Saturday, June 25, 2011


I don't say this often, but when it comes to Mark Millar's Wanted, you're better off just watching the movie.

About a week or so ago, I decided to watch the film adaptation starring Angelina Jolie alongside the greatest actor of all time - Morgan Freeman. In it, Wesley Gibson is a schmuck going through each day, following the same routines, hating life, knowing girlfriend is screwing his best friend, allowing his fat-ass boss talk down to him. Enter Fox (portrayed by Jolie) who shakes Wesley's world and introduces him to a secret society - The Fraternity - of assassins, which his departed father belonged to. 

I don't usually go for films starring Angelina Jolie - the last movie worth watching was possibly Hackers or something - and normally don't allow films to influence me to read their literary counterparts (this is a flat out lie). But after watching Wanted, I had to read the graphic novel by Mark Millar. After reading it, it's no wonder why those behind the film decided to loosely base their story on that of Millar's. 

Calling Wanted the Watchmen for supervillains is a bit too much. I just can't think of another comparison. Millar created a world in which supervillains are real. Several years after removing the world of the superheroes, supervillains own the world - only no one knows about it. That includes Wesley Gibson, the poor sucker who is slowly rotting away at his day job. Whose girlfriend is fucking his best friend. Whose boss treats him like shit. Who cannot speak up for himself, let alone stand up against those who ridicule and abuse him. Enter the Fox (who, notably, should've been portrayed by Halle Berry) who let's Wesley Gibson in on the little secret, starting with his father - the greatest supervillain to ever live, The Killer. Now that the Killer has been assassinated, it's up to Wesley to take his place (as part of an inheritance agreement left behind by his father). Not only does Wesley decide to take the challenge, he also loves his new life of murder and raping without consequences. Nothing can stand in his way, right? Well, except for the inner feuds long boiling between members of the Fraternity.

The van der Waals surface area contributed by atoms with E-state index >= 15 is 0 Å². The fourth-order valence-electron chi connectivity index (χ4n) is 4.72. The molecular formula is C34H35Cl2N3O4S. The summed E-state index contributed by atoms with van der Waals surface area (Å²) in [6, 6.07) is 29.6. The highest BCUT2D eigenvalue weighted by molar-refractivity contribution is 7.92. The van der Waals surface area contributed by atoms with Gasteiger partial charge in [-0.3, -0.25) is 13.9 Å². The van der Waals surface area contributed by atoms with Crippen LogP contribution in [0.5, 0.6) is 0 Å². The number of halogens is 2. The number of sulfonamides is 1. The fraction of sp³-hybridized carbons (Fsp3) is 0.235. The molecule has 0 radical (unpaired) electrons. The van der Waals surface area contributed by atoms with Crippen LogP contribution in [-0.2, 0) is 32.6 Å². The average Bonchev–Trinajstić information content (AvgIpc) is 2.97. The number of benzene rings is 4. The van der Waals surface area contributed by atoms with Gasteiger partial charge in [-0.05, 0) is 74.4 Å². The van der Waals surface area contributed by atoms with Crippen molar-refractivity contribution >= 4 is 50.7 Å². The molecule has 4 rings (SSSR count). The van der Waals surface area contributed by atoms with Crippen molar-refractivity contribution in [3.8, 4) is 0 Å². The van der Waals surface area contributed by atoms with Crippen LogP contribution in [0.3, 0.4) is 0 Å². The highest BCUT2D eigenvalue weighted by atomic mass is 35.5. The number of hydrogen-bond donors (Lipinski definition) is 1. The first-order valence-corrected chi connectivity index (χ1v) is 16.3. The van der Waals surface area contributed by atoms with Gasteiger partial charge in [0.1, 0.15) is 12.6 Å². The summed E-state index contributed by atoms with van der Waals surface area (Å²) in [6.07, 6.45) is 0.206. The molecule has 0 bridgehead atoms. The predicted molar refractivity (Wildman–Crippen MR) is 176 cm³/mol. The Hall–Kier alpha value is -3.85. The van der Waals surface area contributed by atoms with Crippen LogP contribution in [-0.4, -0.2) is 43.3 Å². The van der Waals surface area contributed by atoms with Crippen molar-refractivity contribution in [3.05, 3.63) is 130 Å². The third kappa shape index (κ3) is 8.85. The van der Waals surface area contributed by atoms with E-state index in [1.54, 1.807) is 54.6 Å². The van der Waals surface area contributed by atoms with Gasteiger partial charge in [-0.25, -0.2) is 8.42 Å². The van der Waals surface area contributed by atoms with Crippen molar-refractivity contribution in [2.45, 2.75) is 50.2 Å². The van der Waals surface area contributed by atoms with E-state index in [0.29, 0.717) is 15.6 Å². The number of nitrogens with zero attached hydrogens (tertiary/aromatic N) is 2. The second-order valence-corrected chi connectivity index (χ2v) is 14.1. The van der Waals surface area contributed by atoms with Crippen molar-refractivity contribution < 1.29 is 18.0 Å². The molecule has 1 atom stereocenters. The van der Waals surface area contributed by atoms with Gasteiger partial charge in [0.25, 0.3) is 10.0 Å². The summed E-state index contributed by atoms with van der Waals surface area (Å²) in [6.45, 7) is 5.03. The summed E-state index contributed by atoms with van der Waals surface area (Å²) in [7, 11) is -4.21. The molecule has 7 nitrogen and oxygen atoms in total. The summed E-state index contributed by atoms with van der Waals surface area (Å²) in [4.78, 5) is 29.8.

Like I said, I'm glad the movie deviated greatly from the graphic novel. It wasn't the best movie, but it sure as hell had a better story, a better twist and a more realistic feel to it - despite its very unrealistic set up. I suppose, what I'm saying about the graphic novel's ending is that it's a big fuck you to the reader. Oh well, until next time.

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